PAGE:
Roy and Gretchen Jackson had not seen George Washington since he was a yearling.
Still, when they watched the Breeders’ Cup Classic - Powered by Dodge (gr. I) from their Pennsylvania home Oct. 27 and saw the 4-year-old colt tragically break down, they were overcome with sadness.
In 2003 the Jacksons bred George Washington in Ireland in the name of their Lael Stables and then closely followed his sensational career, which included four group I victories in Europe and a pair of classic appearances.
After watching the Danehill colt suffer multiple injuries to his right front leg and be euthanized on the Monmouth Park track, Roy Jackson could not help but think about Barbaro. The Jacksons' champion homebred also had to be put down after a long health battle that began with a similar injury suffered at the 2006 Preakness Stakes (gr. I).
“We’re not as emotionally involved with George Washington on a day-to-day basis,” Jackson said Oct. 28. “But I would say it brought up some of the same kinds of feelings as the Barbaro story. We didn’t have that connection (to George Washington), but I still feel very sorry about it. He was a special horse.”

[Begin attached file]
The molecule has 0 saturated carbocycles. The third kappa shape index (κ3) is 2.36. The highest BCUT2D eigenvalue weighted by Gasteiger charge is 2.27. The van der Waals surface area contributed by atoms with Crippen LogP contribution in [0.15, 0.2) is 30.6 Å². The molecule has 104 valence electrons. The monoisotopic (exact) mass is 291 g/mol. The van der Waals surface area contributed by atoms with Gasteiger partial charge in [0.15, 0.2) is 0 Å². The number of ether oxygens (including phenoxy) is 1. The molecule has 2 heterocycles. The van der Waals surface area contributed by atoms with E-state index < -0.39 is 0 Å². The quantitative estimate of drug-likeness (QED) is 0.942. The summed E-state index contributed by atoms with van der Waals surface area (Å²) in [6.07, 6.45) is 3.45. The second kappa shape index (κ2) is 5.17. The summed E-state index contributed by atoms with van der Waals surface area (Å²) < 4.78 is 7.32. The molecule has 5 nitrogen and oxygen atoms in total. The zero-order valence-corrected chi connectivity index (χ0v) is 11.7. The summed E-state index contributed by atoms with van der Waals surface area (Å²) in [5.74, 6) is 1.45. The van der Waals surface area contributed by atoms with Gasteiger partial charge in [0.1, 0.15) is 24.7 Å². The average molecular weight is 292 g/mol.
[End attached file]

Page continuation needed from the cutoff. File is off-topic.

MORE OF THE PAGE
The Jacksons sold George Washington to the partnership of John Magnier, Michael Tabor, and Derrick Smith at the Tattersalls October 2004 yearling sale for $2,050,335. Out of the Alysheba mare Bordighera, George Washington was an instant success in England and Ireland, winning five of his first six starts—four of them in group stakes competition.
After finishing sixth in the 2006 Breeders’ Cup Classic, the owners decided to retire George Washington to Coolmore Stud in Ireland. But after fertility issues arose, they returned him to training with Aidan O'Brien. The bay colt had three starts without a victory before his tragic breakdown at Monmouth.
“I’m not close enough to it to know all the facts,” said Jackson when asked what he thought about the owners’ decision to return George Washington to racing. “I don’t know all the circumstances with his infertility. We never saw him after he was a yearling and did not talk with the owners. I’m sure we will sometime in the future.”
Jackson said he has received a handful of phone calls about George Washington, and even though the fallen colt was extremely popular in Europe, Jackson does not expect the same outpouring of fan support that Barbaro drew. Like all other horseracing fans, he was just sad to see it happen.
“From what I understand he was (very popular),” Jackson said. “It certainly doesn’t help that it happened on such a big day of racing. Our reaction was sadness that this had to happen.”
George Washington ended his career with six wins in 14 career starts and hit the board in all but two races that he finished. He earned $1,475,816.